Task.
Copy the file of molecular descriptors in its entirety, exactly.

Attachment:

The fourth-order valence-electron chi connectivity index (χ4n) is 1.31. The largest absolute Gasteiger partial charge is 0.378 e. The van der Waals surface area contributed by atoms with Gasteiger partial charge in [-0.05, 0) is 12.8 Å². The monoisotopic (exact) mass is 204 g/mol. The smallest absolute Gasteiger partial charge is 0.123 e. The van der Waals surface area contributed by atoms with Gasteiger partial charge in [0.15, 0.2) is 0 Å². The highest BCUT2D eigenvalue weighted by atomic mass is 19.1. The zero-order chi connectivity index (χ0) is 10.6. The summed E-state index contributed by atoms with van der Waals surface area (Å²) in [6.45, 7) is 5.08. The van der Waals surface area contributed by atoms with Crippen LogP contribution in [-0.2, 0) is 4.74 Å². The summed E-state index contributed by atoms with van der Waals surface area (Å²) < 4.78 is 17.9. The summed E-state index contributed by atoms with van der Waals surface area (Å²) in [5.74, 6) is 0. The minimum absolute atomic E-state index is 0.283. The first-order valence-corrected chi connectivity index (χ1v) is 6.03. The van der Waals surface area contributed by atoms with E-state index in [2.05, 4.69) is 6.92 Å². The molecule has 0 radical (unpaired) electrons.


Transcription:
The fourth-order valence-electron chi connectivity index (χ4n) is 1.31. The largest absolute Gasteiger partial charge is 0.378 e. The van der Waals surface area contributed by atoms with Gasteiger partial charge in [-0.05, 0) is 12.8 Å². The monoisotopic (exact) mass is 204 g/mol. The smallest absolute Gasteiger partial charge is 0.123 e. The van der Waals surface area contributed by atoms with Gasteiger partial charge in [0.15, 0.2) is 0 Å². The highest BCUT2D eigenvalue weighted by atomic mass is 19.1. The zero-order chi connectivity index (χ0) is 10.6. The summed E-state index contributed by atoms with van der Waals surface area (Å²) in [6.45, 7) is 5.08. The van der Waals surface area contributed by atoms with Crippen LogP contribution in [-0.2, 0) is 4.74 Å². The summed E-state index contributed by atoms with van der Waals surface area (Å²) < 4.78 is 17.9. The summed E-state index contributed by atoms with van der Waals surface area (Å²) in [5.74, 6) is 0. The minimum absolute atomic E-state index is 0.283. The first-order valence-corrected chi connectivity index (χ1v) is 6.03. The van der Waals surface area contributed by atoms with E-state index in [2.05, 4.69) is 6.92 Å². The molecule has 0 radical (unpaired) electrons.